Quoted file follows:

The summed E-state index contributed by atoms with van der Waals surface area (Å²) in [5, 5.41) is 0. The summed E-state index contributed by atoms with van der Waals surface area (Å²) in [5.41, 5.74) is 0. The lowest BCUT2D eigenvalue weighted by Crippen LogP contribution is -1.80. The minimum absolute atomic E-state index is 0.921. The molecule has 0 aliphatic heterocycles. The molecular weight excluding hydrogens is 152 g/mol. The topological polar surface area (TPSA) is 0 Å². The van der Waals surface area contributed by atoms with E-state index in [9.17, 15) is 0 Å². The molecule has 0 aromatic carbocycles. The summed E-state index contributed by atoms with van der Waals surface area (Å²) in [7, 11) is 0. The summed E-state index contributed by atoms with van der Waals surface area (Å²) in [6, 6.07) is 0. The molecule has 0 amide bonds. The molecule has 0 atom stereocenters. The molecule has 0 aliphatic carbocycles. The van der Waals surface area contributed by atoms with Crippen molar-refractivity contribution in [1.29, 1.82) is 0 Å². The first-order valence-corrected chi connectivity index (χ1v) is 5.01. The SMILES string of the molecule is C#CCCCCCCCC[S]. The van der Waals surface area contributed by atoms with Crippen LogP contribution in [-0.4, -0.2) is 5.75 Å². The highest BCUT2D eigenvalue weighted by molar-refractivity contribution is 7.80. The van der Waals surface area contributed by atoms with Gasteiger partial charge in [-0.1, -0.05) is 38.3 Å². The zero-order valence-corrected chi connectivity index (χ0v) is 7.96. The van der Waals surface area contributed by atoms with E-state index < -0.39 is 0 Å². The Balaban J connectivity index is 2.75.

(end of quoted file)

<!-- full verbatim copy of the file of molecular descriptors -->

The summed E-state index contributed by atoms with van der Waals surface area (Å²) in [5, 5.41) is 0. The summed E-state index contributed by atoms with van der Waals surface area (Å²) in [5.41, 5.74) is 0. The lowest BCUT2D eigenvalue weighted by Crippen LogP contribution is -1.80. The minimum absolute atomic E-state index is 0.921. The molecule has 0 aliphatic heterocycles. The molecular weight excluding hydrogens is 152 g/mol. The topological polar surface area (TPSA) is 0 Å². The van der Waals surface area contributed by atoms with E-state index in [9.17, 15) is 0 Å². The molecule has 0 aromatic carbocycles. The summed E-state index contributed by atoms with van der Waals surface area (Å²) in [7, 11) is 0. The summed E-state index contributed by atoms with van der Waals surface area (Å²) in [6, 6.07) is 0. The molecule has 0 amide bonds. The molecule has 0 atom stereocenters. The molecule has 0 aliphatic carbocycles. The van der Waals surface area contributed by atoms with Crippen molar-refractivity contribution in [1.29, 1.82) is 0 Å². The first-order valence-corrected chi connectivity index (χ1v) is 5.01. The SMILES string of the molecule is C#CCCCCCCCC[S]. The van der Waals surface area contributed by atoms with Crippen LogP contribution in [-0.4, -0.2) is 5.75 Å². The highest BCUT2D eigenvalue weighted by molar-refractivity contribution is 7.80. The van der Waals surface area contributed by atoms with Gasteiger partial charge in [-0.1, -0.05) is 38.3 Å². The zero-order valence-corrected chi connectivity index (χ0v) is 7.96. The van der Waals surface area contributed by atoms with E-state index < -0.39 is 0 Å². The Balaban J connectivity index is 2.75.